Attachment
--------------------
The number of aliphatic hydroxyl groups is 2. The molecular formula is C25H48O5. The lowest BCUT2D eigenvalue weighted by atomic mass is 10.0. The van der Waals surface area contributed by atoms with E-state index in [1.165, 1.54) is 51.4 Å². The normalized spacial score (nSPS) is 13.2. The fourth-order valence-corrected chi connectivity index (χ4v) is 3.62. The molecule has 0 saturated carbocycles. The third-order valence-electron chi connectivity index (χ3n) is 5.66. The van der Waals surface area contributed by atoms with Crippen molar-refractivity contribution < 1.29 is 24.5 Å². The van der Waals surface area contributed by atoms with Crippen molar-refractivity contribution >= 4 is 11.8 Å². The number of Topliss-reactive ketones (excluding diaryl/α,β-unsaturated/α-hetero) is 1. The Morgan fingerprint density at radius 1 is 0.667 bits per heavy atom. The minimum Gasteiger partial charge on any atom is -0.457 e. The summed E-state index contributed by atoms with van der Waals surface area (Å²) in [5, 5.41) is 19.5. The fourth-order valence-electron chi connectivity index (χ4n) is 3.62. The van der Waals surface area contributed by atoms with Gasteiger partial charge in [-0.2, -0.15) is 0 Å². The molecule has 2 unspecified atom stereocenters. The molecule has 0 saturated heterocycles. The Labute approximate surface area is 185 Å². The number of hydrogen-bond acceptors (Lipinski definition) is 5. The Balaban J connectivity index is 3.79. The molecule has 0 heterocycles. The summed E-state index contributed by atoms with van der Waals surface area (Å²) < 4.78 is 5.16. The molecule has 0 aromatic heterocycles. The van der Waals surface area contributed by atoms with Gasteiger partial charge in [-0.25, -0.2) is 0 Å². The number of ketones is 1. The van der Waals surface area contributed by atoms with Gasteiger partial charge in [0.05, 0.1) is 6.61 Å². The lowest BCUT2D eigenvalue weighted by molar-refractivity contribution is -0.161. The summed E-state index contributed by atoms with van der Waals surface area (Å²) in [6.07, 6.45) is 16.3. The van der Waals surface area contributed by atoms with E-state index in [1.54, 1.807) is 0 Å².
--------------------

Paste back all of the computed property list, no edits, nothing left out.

The number of aliphatic hydroxyl groups is 2. The molecular formula is C25H48O5. The lowest BCUT2D eigenvalue weighted by atomic mass is 10.0. The van der Waals surface area contributed by atoms with E-state index in [1.165, 1.54) is 51.4 Å². The normalized spacial score (nSPS) is 13.2. The fourth-order valence-corrected chi connectivity index (χ4v) is 3.62. The molecule has 0 saturated carbocycles. The third-order valence-electron chi connectivity index (χ3n) is 5.66. The van der Waals surface area contributed by atoms with Crippen molar-refractivity contribution < 1.29 is 24.5 Å². The van der Waals surface area contributed by atoms with Crippen molar-refractivity contribution >= 4 is 11.8 Å². The number of Topliss-reactive ketones (excluding diaryl/α,β-unsaturated/α-hetero) is 1. The Morgan fingerprint density at radius 1 is 0.667 bits per heavy atom. The minimum Gasteiger partial charge on any atom is -0.457 e. The summed E-state index contributed by atoms with van der Waals surface area (Å²) in [5, 5.41) is 19.5. The fourth-order valence-electron chi connectivity index (χ4n) is 3.62. The van der Waals surface area contributed by atoms with Gasteiger partial charge in [-0.2, -0.15) is 0 Å². The molecule has 2 unspecified atom stereocenters. The molecule has 0 saturated heterocycles. The Labute approximate surface area is 185 Å². The number of hydrogen-bond acceptors (Lipinski definition) is 5. The Balaban J connectivity index is 3.79. The molecule has 0 heterocycles. The summed E-state index contributed by atoms with van der Waals surface area (Å²) < 4.78 is 5.16. The molecule has 0 aromatic heterocycles. The van der Waals surface area contributed by atoms with Gasteiger partial charge in [-0.25, -0.2) is 0 Å². The number of ketones is 1. The van der Waals surface area contributed by atoms with Gasteiger partial charge in [0.05, 0.1) is 6.61 Å². The lowest BCUT2D eigenvalue weighted by molar-refractivity contribution is -0.161. The summed E-state index contributed by atoms with van der Waals surface area (Å²) in [6.07, 6.45) is 16.3. The van der Waals surface area contributed by atoms with E-state index in [1.54, 1.807) is 0 Å².